A year of no gains
In office, Jokowi has shown himself to be a politically weak president. He does not enjoy clear support in parliament. Even within his own party, he does not hold a strong position. In particular, he is bound to satisfying the interests of Megawati Sukarnoputri, the party leader, who is close to certain military officers.
Since becoming president, Jokowi has made appointments aimed to keep the military on side. These appointments have attracted criticism. For example, he appointed former military officers Ryamizard Ryacudu as defence minister and Sutiyoso as head of the National Intelligence Agency. Ryacudu has expressed some hardline anti-separatist sentiments and is the first defence minister to have come from a military background since 2001. Sutiyoso is under a cloud for his role as the Jakarta military commander in 1996 during the violent invasion of the Indonesian Democratic Party (PDI) headquarters in the 27 July incident . His coordinating minister for legal, political and security affairs is Luhut Panjaitan, a former Kopassus officer.
In many ways the Jokowi era has not represented a definitive break from the previous SBY presidency in terms of human rights. One example is the delivery of an apology to human rights abuse victims. In 2012, SBY promised to deliver such an apology but failed to do so. Similarly, the Jokowi administration in October 2015 rejected rumours that the president intended to deliver an apology to the 1965–66 abuse victims. The Jokowi adminstration’s approach to other human rights issues shows similar ties with the past.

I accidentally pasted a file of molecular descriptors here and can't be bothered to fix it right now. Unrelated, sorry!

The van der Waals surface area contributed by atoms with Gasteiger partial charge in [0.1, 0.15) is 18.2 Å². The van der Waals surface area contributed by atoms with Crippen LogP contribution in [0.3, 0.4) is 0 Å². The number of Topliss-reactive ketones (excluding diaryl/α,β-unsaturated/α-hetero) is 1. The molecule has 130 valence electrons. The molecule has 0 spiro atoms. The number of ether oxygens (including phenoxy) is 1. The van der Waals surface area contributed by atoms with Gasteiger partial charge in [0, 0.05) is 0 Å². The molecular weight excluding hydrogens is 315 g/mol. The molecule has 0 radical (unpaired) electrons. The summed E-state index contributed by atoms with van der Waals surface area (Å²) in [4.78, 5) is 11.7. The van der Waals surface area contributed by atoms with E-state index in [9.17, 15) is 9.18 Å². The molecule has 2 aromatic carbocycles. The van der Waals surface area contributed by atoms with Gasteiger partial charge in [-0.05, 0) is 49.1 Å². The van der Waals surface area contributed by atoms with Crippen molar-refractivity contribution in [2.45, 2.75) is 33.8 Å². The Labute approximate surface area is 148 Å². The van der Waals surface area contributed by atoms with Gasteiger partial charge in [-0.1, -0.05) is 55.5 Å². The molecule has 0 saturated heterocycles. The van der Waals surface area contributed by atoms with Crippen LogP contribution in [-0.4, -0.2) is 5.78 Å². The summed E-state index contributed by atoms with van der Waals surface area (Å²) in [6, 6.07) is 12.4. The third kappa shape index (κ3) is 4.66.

Special challenges: anti-communist violence and Papua
Two of the most sensitive human rights issues in Indonesia are the 1965–66 violence and Papua. The 1965¬–66 violence involves powerful perpetrators such as the military and members of the religious organization, Nahdlatul Ulama. Papuans continue to suffer human rights abuses, despite the introduction of regional autonomy after the fall of Suharto. These cases, while difficult, are important to resolve if Indonesia is to make a break with the past.